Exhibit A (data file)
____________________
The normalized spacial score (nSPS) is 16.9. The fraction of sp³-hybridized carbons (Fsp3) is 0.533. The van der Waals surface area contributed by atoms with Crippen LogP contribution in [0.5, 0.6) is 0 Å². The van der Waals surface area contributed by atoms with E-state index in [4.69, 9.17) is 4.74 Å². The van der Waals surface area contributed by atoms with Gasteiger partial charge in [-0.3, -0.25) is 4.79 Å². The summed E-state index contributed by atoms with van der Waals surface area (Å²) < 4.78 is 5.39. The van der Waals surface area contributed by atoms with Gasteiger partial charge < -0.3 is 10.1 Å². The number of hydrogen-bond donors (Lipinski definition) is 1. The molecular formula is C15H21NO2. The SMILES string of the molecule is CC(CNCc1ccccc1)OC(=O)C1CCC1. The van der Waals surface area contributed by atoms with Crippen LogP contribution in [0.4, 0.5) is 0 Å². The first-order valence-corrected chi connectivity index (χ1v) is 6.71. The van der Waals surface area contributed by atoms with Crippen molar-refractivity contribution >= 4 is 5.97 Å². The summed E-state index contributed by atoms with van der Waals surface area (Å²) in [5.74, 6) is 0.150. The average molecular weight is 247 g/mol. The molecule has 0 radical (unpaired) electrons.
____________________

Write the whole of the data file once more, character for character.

The normalized spacial score (nSPS) is 16.9. The fraction of sp³-hybridized carbons (Fsp3) is 0.533. The van der Waals surface area contributed by atoms with Crippen LogP contribution in [0.5, 0.6) is 0 Å². The van der Waals surface area contributed by atoms with E-state index in [4.69, 9.17) is 4.74 Å². The van der Waals surface area contributed by atoms with Gasteiger partial charge in [-0.3, -0.25) is 4.79 Å². The summed E-state index contributed by atoms with van der Waals surface area (Å²) < 4.78 is 5.39. The van der Waals surface area contributed by atoms with Gasteiger partial charge < -0.3 is 10.1 Å². The number of hydrogen-bond donors (Lipinski definition) is 1. The molecular formula is C15H21NO2. The SMILES string of the molecule is CC(CNCc1ccccc1)OC(=O)C1CCC1. The van der Waals surface area contributed by atoms with Crippen LogP contribution in [0.4, 0.5) is 0 Å². The first-order valence-corrected chi connectivity index (χ1v) is 6.71. The van der Waals surface area contributed by atoms with Crippen molar-refractivity contribution >= 4 is 5.97 Å². The summed E-state index contributed by atoms with van der Waals surface area (Å²) in [5.74, 6) is 0.150. The average molecular weight is 247 g/mol. The molecule has 0 radical (unpaired) electrons.